Candidate for Carmel’s Central District seat wants to rein in redevelopment, prevent ‘woke culture’


Chuck Ford has long been interested in politics, but his career as a teacher, coach and other positions kept him too busy to become deeply involved for many years.

Even after retiring, Ford didn’t plan to run for office, but that changed after city officials approved construction of a six-story mixed-use development adjacent to his neighborhood, despite remonstrance from many nearby residents. So, Ford, a Republican who previously attempted to limit development near the Johnson Addition neighborhood by having it named a historic district, launched a campaign for the Carmel City Council’s Central District seat in the 2023 municipal elections.

The seat is held by Bruce Kimball, who hasn’t attended a council meeting since suffering a stroke in late 2020. Ford said he believes the “rubber stamp” council’s vote not to replace Kimball has left the Central District without a dedicated voice and contributed to massive redevelopment in the district that many of its residents don’t want at that scale.

“They’re ramming all this stuff down our throat, intentionally not filling that position,” Ford said.

Not only is Ford, 72, concerned about the size of some of the city’s redevelopment projects, but he also believes the increase in apartment units many of them bring will lead to problems in the future.

“When you get apartment dwellers in large numbers, it changes the culture of the city from being a relatively comfortable-sized town and family-oriented to one that is geared more toward the 20-somethings,” he said. “Us old folks don’t mind the 20-somethings, but we don’t enjoy the same things. We have a different culture from the 20-something people who want to change our city even though they’re not going to live here very long.”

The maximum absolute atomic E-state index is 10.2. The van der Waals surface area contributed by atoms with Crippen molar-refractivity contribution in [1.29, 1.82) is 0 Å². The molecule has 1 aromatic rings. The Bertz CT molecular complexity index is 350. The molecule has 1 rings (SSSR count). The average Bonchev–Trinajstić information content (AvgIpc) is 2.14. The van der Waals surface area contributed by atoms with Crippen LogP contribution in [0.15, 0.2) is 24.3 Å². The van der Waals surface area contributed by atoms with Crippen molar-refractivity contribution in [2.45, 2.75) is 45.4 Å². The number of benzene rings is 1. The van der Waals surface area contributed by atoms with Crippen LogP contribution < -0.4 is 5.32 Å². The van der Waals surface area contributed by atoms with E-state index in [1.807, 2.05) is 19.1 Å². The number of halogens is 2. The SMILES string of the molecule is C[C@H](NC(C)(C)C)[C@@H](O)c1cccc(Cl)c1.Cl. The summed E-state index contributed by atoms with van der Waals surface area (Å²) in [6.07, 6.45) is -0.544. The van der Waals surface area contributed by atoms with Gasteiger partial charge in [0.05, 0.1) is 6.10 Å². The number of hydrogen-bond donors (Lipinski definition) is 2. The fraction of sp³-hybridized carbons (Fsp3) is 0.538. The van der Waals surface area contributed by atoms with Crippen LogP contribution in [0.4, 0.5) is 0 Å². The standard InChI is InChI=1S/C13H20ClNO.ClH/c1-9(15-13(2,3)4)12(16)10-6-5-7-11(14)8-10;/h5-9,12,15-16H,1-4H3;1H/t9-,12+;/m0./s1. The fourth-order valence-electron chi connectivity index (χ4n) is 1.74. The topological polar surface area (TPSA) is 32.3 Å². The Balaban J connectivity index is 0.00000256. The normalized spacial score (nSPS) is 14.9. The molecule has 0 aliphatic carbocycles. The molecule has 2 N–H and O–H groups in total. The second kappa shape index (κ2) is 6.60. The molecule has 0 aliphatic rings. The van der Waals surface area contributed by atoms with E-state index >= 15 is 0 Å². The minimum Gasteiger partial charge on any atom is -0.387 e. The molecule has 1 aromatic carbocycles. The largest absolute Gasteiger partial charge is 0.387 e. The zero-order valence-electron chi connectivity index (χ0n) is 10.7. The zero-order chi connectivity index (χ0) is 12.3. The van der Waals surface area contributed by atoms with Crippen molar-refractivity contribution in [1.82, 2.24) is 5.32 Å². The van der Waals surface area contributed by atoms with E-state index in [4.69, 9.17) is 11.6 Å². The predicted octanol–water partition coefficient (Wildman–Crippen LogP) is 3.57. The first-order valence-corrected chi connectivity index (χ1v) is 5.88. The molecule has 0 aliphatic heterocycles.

Ford, a husband, father and grandfather, grew up in La Porte but moved to Carmel in 1983 to teach at Carmel High School, where he also served as the varsity wrestling coach. He retired from teaching in 2006 and since then has worked at Miller Auto Care and as a senior account associate at Keltner, Inc., and served on the board of directors at the Tri-County Regional Sewer Utility. He founded the Carmel Community Drug Task Force and spent 15 years as the head coach of Indiana’s National Wrestling Team.

In addition to more openness and balance in city government, Ford’s campaign priorities include improving resources for Carmel’s senior citizens.

“My dream is to have a senior center that is second-to-none in the country, and this community can afford it,” Ford said. “That to me seems to be a more worthwhile cause than building a seven-story apartment complex in my backyard.”

Another campaign priority is to oppose “attempts to force a woke culture on city employees,” according to his campaign website. Ford is against the hiring of an equity manager, a position the city filled in 2022 but has remained open for several months after the employee’s firing. Ford believes those types of positions open doors to “a woke culture that the majority of Americans are against,” his website states.

“Tomorrow they’ll be telling us what we can say, and then they’ll be telling us what we can’t think. Is that where we’re at now? It is. That’s exactly where we’re at,” Ford said. “I don’t want the City of Carmel paying $90,000 to some guy to tell firemen and policemen how to use pronouns. That’s where it ends up.”

Other Republican candidates to announce campaigns for the Central District seat are Leah York, Teresa Ayers and Jonathan Blake. No Democrats have announced campaigns for the seat. Additional candidates could enter the primary races until Feb. 3, 2023, when candidate filing ends.

Learn more about Ford and his campaign at